Orientation Training for New International Students at Hinase-Umi Lab
On July 16, 2022, the “Hinase-Umi Lab Experience” was held as an orientation training for new international students of the Discovery Program for Global Learners (GDP) at Okayama University.
Due to the Japanese government’s border measures to prevent the spread of novel coronavirus, GDP students admitted in October 2020 and October 2021 were unable to enter Japan for an extended period of time and had no option but to take online classes from their home countries. However, they were gradually able to enter Japan and finally study in Okayama from the end of March 2022 as the government restrictions were lifted. In the past, an orientation for new October students was usually held in Okayama City at the end of September every year. However, for this year, 13 students—primarily those who were enrolled in October 2020 and October 2021—and Associate Professor Eiko Ushida visited Hinase Umi Lab in Hinase Town, Bizen City, located in Okayama Prefecture. Through this orientation training experience, students had the opportunity to learn the local culture and traditions, deepen their understanding, and further develop their friendships with their other batchmates.
On the day of the trip, students gathered at Okayama Station early in the morning at 7:00 and took the JR Ako Line and a city bus to the Hinase-Umi Lab, which overlooks the Seto Inland Sea.
In the morning session, the students experienced pottery hand-binning under the guidance of Bizen Pottery artist Ryuji Namba. Students admired each other’s unique creations and looked forward to the finished product of their own work to be delivered to them two months later.
In the afternoon session, after listening to a lecture on marine debris, students created a dump station out of actual marine debris they had gathered together and named it “Free the Turtles Save the Sea.” The students were amazed at the amount of marine debris they were able to collect in such a short amount of time, and the local people were impressed by the international students’ artistic talents and creative skills.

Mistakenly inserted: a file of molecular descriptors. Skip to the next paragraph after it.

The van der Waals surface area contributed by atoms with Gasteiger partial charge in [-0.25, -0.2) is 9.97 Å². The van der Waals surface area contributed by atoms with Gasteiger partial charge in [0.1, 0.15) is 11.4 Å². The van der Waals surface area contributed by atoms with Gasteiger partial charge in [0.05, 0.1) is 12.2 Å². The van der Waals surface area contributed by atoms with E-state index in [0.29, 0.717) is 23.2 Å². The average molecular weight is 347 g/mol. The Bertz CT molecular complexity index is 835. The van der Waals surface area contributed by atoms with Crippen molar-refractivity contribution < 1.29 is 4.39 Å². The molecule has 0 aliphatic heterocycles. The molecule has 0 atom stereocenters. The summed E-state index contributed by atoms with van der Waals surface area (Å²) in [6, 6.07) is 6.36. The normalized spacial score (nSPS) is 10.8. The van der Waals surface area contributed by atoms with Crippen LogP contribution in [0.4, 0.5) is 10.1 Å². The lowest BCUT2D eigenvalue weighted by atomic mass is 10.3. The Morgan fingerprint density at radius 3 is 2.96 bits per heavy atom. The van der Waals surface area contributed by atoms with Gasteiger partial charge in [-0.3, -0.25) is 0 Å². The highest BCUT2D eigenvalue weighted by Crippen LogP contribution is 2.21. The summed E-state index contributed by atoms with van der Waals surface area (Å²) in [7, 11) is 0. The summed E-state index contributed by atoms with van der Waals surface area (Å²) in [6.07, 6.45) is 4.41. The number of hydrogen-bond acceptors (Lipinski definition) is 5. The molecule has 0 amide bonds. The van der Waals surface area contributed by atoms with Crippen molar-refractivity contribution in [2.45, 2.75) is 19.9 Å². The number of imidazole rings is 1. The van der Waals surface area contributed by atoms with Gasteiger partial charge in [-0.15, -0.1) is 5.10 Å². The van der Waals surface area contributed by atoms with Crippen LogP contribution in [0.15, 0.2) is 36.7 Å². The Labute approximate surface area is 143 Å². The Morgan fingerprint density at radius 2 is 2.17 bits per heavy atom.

Through these activities, students were able to raise their own awareness and recognize Okayama Prefecture’s efforts in preserving traditional culture and implementing the SDG 14, which is “Protecting the Life Below Water.” In addition, many young people were dressed in yukata (an unlined cotton summer kimono) on the train on their way home, and students were able to enjoy traditional Japanese culture until the very end.
The participants seemed to have truly had fun on this trip to Bizen city. They commented, “Thanks to everyone, I was able to have a wonderful experience that exceeded my expectations,” “It was a very fun day to think about marine debris while also getting the chance to make Bizen Pottery for the first time,” “Today was really fun. Thank you everyone,” and so on.
At 7:21 in the morning, the group departed from JR Okayama Station and arrived at Hinase Station about an hour later.
The view from “Hinase-Umi Lab” overlooking the Seto Inland Sea.
*Participants took off their masks only when this picture was taken.
Bizen Pottery hand-binning experience
Students sorting collected marine debris
Hanging marine debris to create an artwork
This arch represents the ocean with trash floating in it, giving visitors a real sense of the creatures that live in the sea.
Making a sign for a marine debris station using marine debris
The marine debris station has been completed. It will be installed in this “Hinase-Umi Lab” and used by visitors.